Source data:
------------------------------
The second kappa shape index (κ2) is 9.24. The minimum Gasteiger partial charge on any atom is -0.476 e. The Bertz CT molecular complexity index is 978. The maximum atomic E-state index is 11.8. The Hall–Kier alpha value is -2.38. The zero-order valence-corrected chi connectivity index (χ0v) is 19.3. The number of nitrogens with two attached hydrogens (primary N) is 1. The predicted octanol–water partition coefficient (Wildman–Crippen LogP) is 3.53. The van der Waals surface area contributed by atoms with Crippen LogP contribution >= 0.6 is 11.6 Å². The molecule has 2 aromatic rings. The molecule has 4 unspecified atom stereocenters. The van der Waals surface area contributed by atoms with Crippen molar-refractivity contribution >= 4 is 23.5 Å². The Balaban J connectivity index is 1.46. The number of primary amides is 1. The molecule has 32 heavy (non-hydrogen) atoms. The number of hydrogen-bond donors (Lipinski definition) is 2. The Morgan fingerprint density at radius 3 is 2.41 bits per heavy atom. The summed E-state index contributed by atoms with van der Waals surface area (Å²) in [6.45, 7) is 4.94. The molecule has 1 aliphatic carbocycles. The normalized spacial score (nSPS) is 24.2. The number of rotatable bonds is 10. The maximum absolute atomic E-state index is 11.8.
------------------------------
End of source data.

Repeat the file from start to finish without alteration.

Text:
The second kappa shape index (κ2) is 9.24. The minimum Gasteiger partial charge on any atom is -0.476 e. The Bertz CT molecular complexity index is 978. The maximum atomic E-state index is 11.8. The Hall–Kier alpha value is -2.38. The zero-order valence-corrected chi connectivity index (χ0v) is 19.3. The number of nitrogens with two attached hydrogens (primary N) is 1. The predicted octanol–water partition coefficient (Wildman–Crippen LogP) is 3.53. The van der Waals surface area contributed by atoms with Crippen LogP contribution >= 0.6 is 11.6 Å². The molecule has 2 aromatic rings. The molecule has 4 unspecified atom stereocenters. The van der Waals surface area contributed by atoms with Crippen molar-refractivity contribution >= 4 is 23.5 Å². The Balaban J connectivity index is 1.46. The number of primary amides is 1. The molecule has 32 heavy (non-hydrogen) atoms. The number of hydrogen-bond donors (Lipinski definition) is 2. The Morgan fingerprint density at radius 3 is 2.41 bits per heavy atom. The summed E-state index contributed by atoms with van der Waals surface area (Å²) in [6.45, 7) is 4.94. The molecule has 1 aliphatic carbocycles. The normalized spacial score (nSPS) is 24.2. The number of rotatable bonds is 10. The maximum absolute atomic E-state index is 11.8.